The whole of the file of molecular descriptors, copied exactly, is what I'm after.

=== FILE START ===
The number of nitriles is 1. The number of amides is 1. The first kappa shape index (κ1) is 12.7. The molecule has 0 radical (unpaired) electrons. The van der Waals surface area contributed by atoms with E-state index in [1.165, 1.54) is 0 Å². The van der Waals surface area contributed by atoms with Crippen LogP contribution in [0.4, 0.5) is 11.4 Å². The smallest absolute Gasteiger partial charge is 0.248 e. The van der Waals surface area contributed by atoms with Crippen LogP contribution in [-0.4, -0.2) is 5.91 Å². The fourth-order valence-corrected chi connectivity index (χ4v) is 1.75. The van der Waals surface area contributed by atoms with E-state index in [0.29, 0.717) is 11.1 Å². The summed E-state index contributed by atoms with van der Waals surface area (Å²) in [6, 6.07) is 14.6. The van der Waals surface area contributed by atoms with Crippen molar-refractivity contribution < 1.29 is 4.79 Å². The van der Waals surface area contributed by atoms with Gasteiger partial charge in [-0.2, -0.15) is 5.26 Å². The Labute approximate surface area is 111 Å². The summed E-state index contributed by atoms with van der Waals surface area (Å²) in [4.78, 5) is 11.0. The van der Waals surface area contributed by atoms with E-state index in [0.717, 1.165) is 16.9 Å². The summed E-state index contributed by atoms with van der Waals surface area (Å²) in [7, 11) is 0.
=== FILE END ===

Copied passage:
The number of nitriles is 1. The number of amides is 1. The first kappa shape index (κ1) is 12.7. The molecule has 0 radical (unpaired) electrons. The van der Waals surface area contributed by atoms with E-state index in [1.165, 1.54) is 0 Å². The van der Waals surface area contributed by atoms with Crippen LogP contribution in [0.4, 0.5) is 11.4 Å². The smallest absolute Gasteiger partial charge is 0.248 e. The van der Waals surface area contributed by atoms with Crippen LogP contribution in [-0.4, -0.2) is 5.91 Å². The fourth-order valence-corrected chi connectivity index (χ4v) is 1.75. The van der Waals surface area contributed by atoms with E-state index in [0.29, 0.717) is 11.1 Å². The summed E-state index contributed by atoms with van der Waals surface area (Å²) in [6, 6.07) is 14.6. The van der Waals surface area contributed by atoms with Crippen molar-refractivity contribution < 1.29 is 4.79 Å². The van der Waals surface area contributed by atoms with Gasteiger partial charge in [-0.2, -0.15) is 5.26 Å². The Labute approximate surface area is 111 Å². The summed E-state index contributed by atoms with van der Waals surface area (Å²) in [4.78, 5) is 11.0. The van der Waals surface area contributed by atoms with E-state index in [0.717, 1.165) is 16.9 Å². The summed E-state index contributed by atoms with van der Waals surface area (Å²) in [7, 11) is 0.